Our IT Director has come down and said that in order to meet compliance with Sarbox we will need to implement a new policy the removes DBA access from the production database servers. If we need access to any of the servers we will have to submit a request for a “key” and then a user id and password will be sent to us so that we can access the server.
I do not believe this is true and have been unable to convince the director that this could be an unwise course of action. How are we to monitor and respond to issues if we need to request a “key” for everything from adding/modifying database users, re-running a backup job that failed, monitoring performance, etc. This is going to make doing my job, and the “keepers of key” a real burden. The other thing that scares me is that the only system administrator accounts will be SA, SQL service account and the key account. All which 2 key keepers are responsible for managing the passwords and do not understand SQL Server. The fun part is that we are still responsible for the servers so when the gate keepers to say a service account password change and do it wrong, it will me who has to answer to the exec’s.
Has anyone else experienced this situation? How has it worked out?
I believe the director does not realize that the DBA’s role is more a specialized system administrator job. In our company it’s I am move of a hybrid DBA since I do both the Admin side and work as one of the developers. Any thoughts of how to explain this to the director?
Does anyone have any compelling arguments why this new approach is a bad/good idea.
Has Scott Adams drawn a picture of your IT director by any chance?
I was told by an old sergeant that when officers gives a stupid order you follow that order to the letter, but not the spirit. You carry it out in the most literal, bloody minded way that makes it appear even more stupid than it already is.
If the officer doesn't take the hint then their superiors will.
i had a similar situation once when we got involved with german auditors. basically, tech ppl had to hands off the production server. it is unworkable in my opinion.
we insisted that the director who raised it be the password holder for the initial phase, then sent the occasional out of hours request to him (nothing too obvious).
he then delegated after a week or so, we did the same to his number 2 including a little bit of weekend maintenance (and o/t ), then lo and behold we were the password holders.
from a cya stance, if you are going to be updating data it is actually helpful to have a procedure so someone oversees it and rubberstamps the change.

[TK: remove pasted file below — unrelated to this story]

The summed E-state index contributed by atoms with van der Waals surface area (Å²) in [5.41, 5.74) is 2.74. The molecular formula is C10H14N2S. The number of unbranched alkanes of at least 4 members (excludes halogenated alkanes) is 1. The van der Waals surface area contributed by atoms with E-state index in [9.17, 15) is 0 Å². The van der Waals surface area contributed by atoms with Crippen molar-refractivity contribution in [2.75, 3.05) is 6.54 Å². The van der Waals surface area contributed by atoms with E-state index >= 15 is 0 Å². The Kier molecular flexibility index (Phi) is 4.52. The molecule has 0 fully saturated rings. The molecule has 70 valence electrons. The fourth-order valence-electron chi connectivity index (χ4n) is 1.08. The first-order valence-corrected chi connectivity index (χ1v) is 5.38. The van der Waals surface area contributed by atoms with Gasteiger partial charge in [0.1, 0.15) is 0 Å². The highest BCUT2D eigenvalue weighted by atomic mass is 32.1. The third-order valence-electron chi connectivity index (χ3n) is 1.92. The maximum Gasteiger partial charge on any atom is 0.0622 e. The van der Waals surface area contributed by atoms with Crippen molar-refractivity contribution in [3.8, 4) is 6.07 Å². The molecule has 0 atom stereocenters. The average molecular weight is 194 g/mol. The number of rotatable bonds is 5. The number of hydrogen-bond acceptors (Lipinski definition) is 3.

Been there, done that, picked up the pieces and now have domain and sql passwords....
We had the same here but they also enforced aged passwords for the domain account that SQL was running under. Funny that when the passwords were changed during month-end and the whole system stopped working and the DBA turned round and said to the Financials Director that nothing could be done as we didn't have any rights - The policy was changed.
We had a sit down yesterday with the auditor, and boy was it fun
His stance is that if we specify the person is only a DBA and does no development he can have the access. But if the DBA is also a developer then he can't have access, regaurdless of any auditing or paper trail. The rational is that developers understand the system to well and know how to go in an manipulate the data. I find it funny that they are this worried about the programmers but yet the person down the hall can request, approve, and sign checks.
Even the director turned to our side when the auditor said the "key" idea doesn't doesn't fully meet the requirements and that the only way to fully satisfy the requirments is to make one of us a dedicated DBA or hire one.
funny how bean counters change their tune when they hear the magic word 'recruitment'.
i love the idea of having someone administer an entire complex system who doesnt understand it in depth. you sometimes wonder what planet auditors are on...
Not only that, but if the DBA actually DOES learn the system well, is he then not allowed to be DBA anymore?
That sort of thinking is screwed, and not standard at all. I don't know how the auditing company is coming up with these things; I'd guess it has more to do with mis-understanding/mis-representing a valid security concept than with pure stupidity. But one never knows, I guess.
Keep us posted, man.